I’ve got to give credit where it’s due – I was surprised and impressed by the depth and breadth of the industries donating to Chevy’s campaign. There is a nice mix of Saskatchewan-owned and operated small businesses ranging from agriculture, financial services, trucking and wildlife outfitters to doctors, lawyers and blue-collar businesses. There’s some oil money, but it’s not dominant, and there’s some out of province money, but not nearly as much as I thought there would be.
Really, the most egregious thing about Chevy’s financial disclosure statement might be the spelling mistakes.
I mean seriously nobody’s perfect, but if you want to be Premier at least get a second set of eyes on this stuff.
Scott Moe‘s individual donations reflect the same patterns as Koch’s corporate – one big donation skewing the overall picture.
41% of Moe’s $61600 in individual donations came from one guy – a guy who also happens to own a construction company with a flood of government contracts, including one at the GTH. Do I really need to say any moe?
Of those 22 MLAs that are endorsing Moe, only two have put their money where their mouth is: Jim Reiter and Fred Bradshaw have each pitched in $1000.
Apparently donors aren’t too worried about going all in on one candidate, because the vast majority of them have only donated to one candidate, with a few exceptions:
- Gord Wyant and Ken Cheveldayoff share the most donors at eight;
- Scott Moe shares the most donors, period, with 18 of his donors also having donated to one or two of the other candidates;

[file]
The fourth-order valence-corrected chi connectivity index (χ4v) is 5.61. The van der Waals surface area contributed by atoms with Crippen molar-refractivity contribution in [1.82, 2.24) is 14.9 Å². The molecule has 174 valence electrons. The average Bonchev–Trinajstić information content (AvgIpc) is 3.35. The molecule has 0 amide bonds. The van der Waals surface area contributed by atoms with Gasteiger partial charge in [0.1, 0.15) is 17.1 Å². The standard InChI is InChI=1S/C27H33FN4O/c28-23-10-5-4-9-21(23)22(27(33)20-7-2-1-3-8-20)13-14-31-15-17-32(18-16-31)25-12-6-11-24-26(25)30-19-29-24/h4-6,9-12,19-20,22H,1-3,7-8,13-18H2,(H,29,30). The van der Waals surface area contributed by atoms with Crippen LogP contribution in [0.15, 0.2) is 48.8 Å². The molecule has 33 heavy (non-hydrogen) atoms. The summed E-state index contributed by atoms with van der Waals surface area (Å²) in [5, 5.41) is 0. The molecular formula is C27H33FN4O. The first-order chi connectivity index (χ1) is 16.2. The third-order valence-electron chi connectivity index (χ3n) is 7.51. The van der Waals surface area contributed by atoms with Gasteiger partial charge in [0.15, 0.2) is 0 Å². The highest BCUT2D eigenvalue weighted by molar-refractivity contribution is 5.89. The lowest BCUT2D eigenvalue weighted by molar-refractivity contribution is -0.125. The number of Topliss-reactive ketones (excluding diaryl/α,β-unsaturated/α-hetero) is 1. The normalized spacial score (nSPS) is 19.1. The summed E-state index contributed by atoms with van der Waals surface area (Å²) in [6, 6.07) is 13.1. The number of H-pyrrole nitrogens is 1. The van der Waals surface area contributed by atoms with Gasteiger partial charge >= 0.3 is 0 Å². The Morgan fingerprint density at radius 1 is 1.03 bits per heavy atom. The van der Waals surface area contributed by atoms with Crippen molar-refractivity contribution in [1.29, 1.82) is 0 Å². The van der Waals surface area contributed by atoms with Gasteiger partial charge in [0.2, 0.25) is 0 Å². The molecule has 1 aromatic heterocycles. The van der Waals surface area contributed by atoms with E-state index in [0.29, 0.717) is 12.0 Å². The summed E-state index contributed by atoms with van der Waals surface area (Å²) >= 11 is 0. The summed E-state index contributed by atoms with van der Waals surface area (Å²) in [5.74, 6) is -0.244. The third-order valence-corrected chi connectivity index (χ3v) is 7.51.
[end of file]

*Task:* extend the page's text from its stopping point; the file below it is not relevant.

- A handful of donors gave money to each of Wyant, Moe and Chevy;
- Koch shares the least amount of donors at 10, and six of those are with Moe.
What Does It All Mean?
It means a grand total of ten businessmen (they’re all men) – nine from Saskatchewan and one from Ontario – are currently responsible for over 50% of the corporate funding* of the race for the next Premier of Saskatchewan.
(*an early version of this post said they were responsible for 50% of all donations, but I amended that – math isn’t my strong suit. It’s still a staggering number.)
In a province of one million people.
For a party of, at last rumoured count, 15,000 members.
I mean, overall no candidate is setting the world on fire when it comes to donations. There’s not a funding gap between the top four that is wide enough to allow one candidate to get an edge on another, and all are within reach of the spending limit of $250,000.
But every candidate’s funding is skewed by a tight concentration of funding from one or two backers to the tune of tens of thousands of dollars, every single one of which has a significant interest to boost or protect.
Grass Is Always Greener, Sort Of
A quick look at how Saskatchewan’s leadership rules compare to our neighbours:
Alberta – donors can only contribute $4000 per year combined between parties, candidates etc. Donors must be residents of Alberta. Corporations or non-profit corporations or organizations are not allowed to donate.
However, unlike Sask Party leadership candidates who are limited to a paltry quarter million bucks, there are no limits on leadership campaign spending in Alberta.
For example, recent Progressive Conservative leadership contest winner Jason Kenney spent $1.5 million, or seven times as much on his campaign as the other three candidates combined.
Meanwhile to the east, only individuals who are residents of Manitoba may contribute to a leadership contestant. No contributions are allowed from organizations or corporations, profit or otherwise. There are no limits on spending, but Premier Brian Palliser only spent $152,000 to win his bid in 2011.
(BTW, while we’re talking donations, here is the brand new and shiny Patreon link you beautiful people have been asking for. Thank you so much for support and for reading.)
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For those of you who care, I’m Tammy Robert. I’m a writer, but pay the bills consulting in media and public relations. Feel free to email me anytime about either at email@example.com.